As I embark on my journey with this new attitude, I am quickly reminded of one of the roadblocks I face: our internet blocking software. Like many companies, the firm I work for restricts access to certain websites. I have no problem with this. I don’t need nor want to look at porn from work. And while I may be tempted to while away the day browsing humor sites and what not, I know I shouldn’t. However, the default position of our filter is to spread a wide net and only when someone complains does it possibly become revised.
Once I tried to access the Planned Parenthood site only to be told that I couldn’t because it was a an adult issues and sex site. I wrote an email to the administrator letting them know that Planned Parenthood wasn’t a sex site, but a medical site, and they removed the block. So it can be done, even for sites that aren’t specifically work related. However, there are many sites that are blocked and won’t be unblocked even if you ask nicely. Namely social media, web email or file sharing sites. No one (except for a very select few) can access Twitter, Facebook, Gmail (or any other mail platforms) or Dropbox among others. It wasn’t until recently that anyone could access LinkedIn – even the Legal/Compliance department who regularly have use of it to verify customer identities. So instead, they came to the one group who could access it: the Communications department.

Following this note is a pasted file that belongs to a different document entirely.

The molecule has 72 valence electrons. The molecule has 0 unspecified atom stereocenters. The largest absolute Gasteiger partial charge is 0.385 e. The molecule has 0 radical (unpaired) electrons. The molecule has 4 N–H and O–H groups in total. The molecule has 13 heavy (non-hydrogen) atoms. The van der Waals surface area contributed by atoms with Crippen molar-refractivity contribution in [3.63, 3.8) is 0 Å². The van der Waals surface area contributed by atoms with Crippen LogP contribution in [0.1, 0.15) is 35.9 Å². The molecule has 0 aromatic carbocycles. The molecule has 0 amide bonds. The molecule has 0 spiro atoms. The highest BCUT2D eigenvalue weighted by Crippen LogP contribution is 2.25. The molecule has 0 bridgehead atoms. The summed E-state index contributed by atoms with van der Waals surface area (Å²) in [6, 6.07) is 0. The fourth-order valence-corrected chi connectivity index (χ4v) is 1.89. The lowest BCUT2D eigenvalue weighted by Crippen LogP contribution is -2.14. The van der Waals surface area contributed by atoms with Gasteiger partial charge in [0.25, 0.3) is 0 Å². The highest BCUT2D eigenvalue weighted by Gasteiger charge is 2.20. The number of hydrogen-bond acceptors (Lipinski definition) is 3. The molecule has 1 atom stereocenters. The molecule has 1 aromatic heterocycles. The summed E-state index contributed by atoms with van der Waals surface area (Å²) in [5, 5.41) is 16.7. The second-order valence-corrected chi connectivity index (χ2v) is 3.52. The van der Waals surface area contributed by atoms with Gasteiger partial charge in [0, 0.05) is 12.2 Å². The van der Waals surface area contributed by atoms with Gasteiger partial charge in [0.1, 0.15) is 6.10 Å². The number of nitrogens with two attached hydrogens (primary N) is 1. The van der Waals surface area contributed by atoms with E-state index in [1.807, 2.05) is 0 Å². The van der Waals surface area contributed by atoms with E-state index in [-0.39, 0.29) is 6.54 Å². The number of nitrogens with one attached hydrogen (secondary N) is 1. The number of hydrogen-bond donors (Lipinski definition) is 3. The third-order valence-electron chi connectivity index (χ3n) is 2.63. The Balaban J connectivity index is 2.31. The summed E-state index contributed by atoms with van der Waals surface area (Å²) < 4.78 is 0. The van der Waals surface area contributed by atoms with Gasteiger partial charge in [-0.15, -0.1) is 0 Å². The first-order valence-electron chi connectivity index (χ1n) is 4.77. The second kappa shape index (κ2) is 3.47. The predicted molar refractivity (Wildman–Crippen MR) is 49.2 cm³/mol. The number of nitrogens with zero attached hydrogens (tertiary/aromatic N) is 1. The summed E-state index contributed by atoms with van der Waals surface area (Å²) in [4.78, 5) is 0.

Because of the nature of our jobs, we in Communications are the few who have access to some of the restricted sites. Because we tweet and update LinkedIn on behalf of the firm, we have a valid business need to access those sites. And after much wrangling and IT magic, they opened up LinkedIn to the general population, but not before turning off much of the functionality from this side of the firewall.
But even being in Communications doesn’t stop me from being confronted by the little computer guy who is shaking his head and jotting down my digression on a notepad. And so it happened when I tried to access Slide Share. Having just heard about it and wanting to view a presentation, I eagerly clicked and was promptly denied. It is classified as a file sharing site, and they don’t want to risk the chance that I could post sensitive information. And I suppose that’s a possibility. At the same time, it does curtail my opportunity to learn.
The old me would just file this in the “this place is so stupid and there isn’t anything I can do about it” folder and leave it at that. But the new me is going to use this as an opportunity to make a business case for Slide Share and see if maybe I can make a change.